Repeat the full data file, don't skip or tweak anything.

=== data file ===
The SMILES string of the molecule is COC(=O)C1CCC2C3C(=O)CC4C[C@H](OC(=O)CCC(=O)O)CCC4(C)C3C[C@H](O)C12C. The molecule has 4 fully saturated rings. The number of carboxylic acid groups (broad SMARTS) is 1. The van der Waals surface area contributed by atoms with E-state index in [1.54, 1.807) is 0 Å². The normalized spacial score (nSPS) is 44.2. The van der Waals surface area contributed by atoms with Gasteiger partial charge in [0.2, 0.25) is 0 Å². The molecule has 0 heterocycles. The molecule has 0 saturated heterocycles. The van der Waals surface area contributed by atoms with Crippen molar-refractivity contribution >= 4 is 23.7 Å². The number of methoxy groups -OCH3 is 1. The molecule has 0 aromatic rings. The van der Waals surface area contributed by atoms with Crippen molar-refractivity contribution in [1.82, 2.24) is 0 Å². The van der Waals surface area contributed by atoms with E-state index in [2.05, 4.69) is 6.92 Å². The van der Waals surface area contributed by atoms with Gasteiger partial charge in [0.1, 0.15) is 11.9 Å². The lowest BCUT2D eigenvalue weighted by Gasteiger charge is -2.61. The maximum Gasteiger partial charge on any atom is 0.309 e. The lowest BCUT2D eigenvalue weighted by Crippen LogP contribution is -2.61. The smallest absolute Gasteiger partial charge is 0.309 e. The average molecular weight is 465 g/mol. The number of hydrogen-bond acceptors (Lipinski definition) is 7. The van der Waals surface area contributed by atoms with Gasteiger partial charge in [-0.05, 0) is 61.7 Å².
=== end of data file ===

The SMILES string of the molecule is COC(=O)C1CCC2C3C(=O)CC4C[C@H](OC(=O)CCC(=O)O)CCC4(C)C3C[C@H](O)C12C. The molecule has 4 fully saturated rings. The number of carboxylic acid groups (broad SMARTS) is 1. The van der Waals surface area contributed by atoms with E-state index in [1.54, 1.807) is 0 Å². The normalized spacial score (nSPS) is 44.2. The van der Waals surface area contributed by atoms with Gasteiger partial charge in [0.2, 0.25) is 0 Å². The molecule has 0 heterocycles. The molecule has 0 saturated heterocycles. The van der Waals surface area contributed by atoms with Crippen molar-refractivity contribution >= 4 is 23.7 Å². The number of methoxy groups -OCH3 is 1. The molecule has 0 aromatic rings. The van der Waals surface area contributed by atoms with Crippen molar-refractivity contribution in [1.82, 2.24) is 0 Å². The van der Waals surface area contributed by atoms with E-state index in [2.05, 4.69) is 6.92 Å². The van der Waals surface area contributed by atoms with Gasteiger partial charge in [0.1, 0.15) is 11.9 Å². The lowest BCUT2D eigenvalue weighted by Gasteiger charge is -2.61. The maximum Gasteiger partial charge on any atom is 0.309 e. The lowest BCUT2D eigenvalue weighted by Crippen LogP contribution is -2.61. The smallest absolute Gasteiger partial charge is 0.309 e. The average molecular weight is 465 g/mol. The number of hydrogen-bond acceptors (Lipinski definition) is 7. The van der Waals surface area contributed by atoms with Gasteiger partial charge in [-0.05, 0) is 61.7 Å².